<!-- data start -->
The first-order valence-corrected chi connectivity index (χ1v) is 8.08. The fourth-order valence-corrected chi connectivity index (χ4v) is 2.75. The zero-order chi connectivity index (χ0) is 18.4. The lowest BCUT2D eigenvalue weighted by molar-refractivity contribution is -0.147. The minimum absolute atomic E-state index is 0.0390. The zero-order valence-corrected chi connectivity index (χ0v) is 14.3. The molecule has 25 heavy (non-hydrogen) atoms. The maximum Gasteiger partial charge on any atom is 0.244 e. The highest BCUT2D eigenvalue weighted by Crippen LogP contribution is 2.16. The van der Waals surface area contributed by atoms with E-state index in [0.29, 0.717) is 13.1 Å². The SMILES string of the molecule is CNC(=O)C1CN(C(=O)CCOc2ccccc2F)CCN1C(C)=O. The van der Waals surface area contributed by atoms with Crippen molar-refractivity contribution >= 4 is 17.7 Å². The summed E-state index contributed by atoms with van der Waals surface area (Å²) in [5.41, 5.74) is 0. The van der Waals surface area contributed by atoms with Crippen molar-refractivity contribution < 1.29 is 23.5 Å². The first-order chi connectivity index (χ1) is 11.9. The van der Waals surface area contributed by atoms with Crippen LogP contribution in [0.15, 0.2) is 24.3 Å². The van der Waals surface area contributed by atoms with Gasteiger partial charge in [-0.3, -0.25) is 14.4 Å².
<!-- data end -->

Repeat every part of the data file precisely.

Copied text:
The first-order valence-corrected chi connectivity index (χ1v) is 8.08. The fourth-order valence-corrected chi connectivity index (χ4v) is 2.75. The zero-order chi connectivity index (χ0) is 18.4. The lowest BCUT2D eigenvalue weighted by molar-refractivity contribution is -0.147. The minimum absolute atomic E-state index is 0.0390. The zero-order valence-corrected chi connectivity index (χ0v) is 14.3. The molecule has 25 heavy (non-hydrogen) atoms. The maximum Gasteiger partial charge on any atom is 0.244 e. The highest BCUT2D eigenvalue weighted by Crippen LogP contribution is 2.16. The van der Waals surface area contributed by atoms with E-state index in [0.29, 0.717) is 13.1 Å². The SMILES string of the molecule is CNC(=O)C1CN(C(=O)CCOc2ccccc2F)CCN1C(C)=O. The van der Waals surface area contributed by atoms with Crippen molar-refractivity contribution >= 4 is 17.7 Å². The summed E-state index contributed by atoms with van der Waals surface area (Å²) in [5.41, 5.74) is 0. The van der Waals surface area contributed by atoms with Crippen molar-refractivity contribution < 1.29 is 23.5 Å². The first-order chi connectivity index (χ1) is 11.9. The van der Waals surface area contributed by atoms with Crippen LogP contribution in [0.15, 0.2) is 24.3 Å². The van der Waals surface area contributed by atoms with Gasteiger partial charge in [-0.3, -0.25) is 14.4 Å².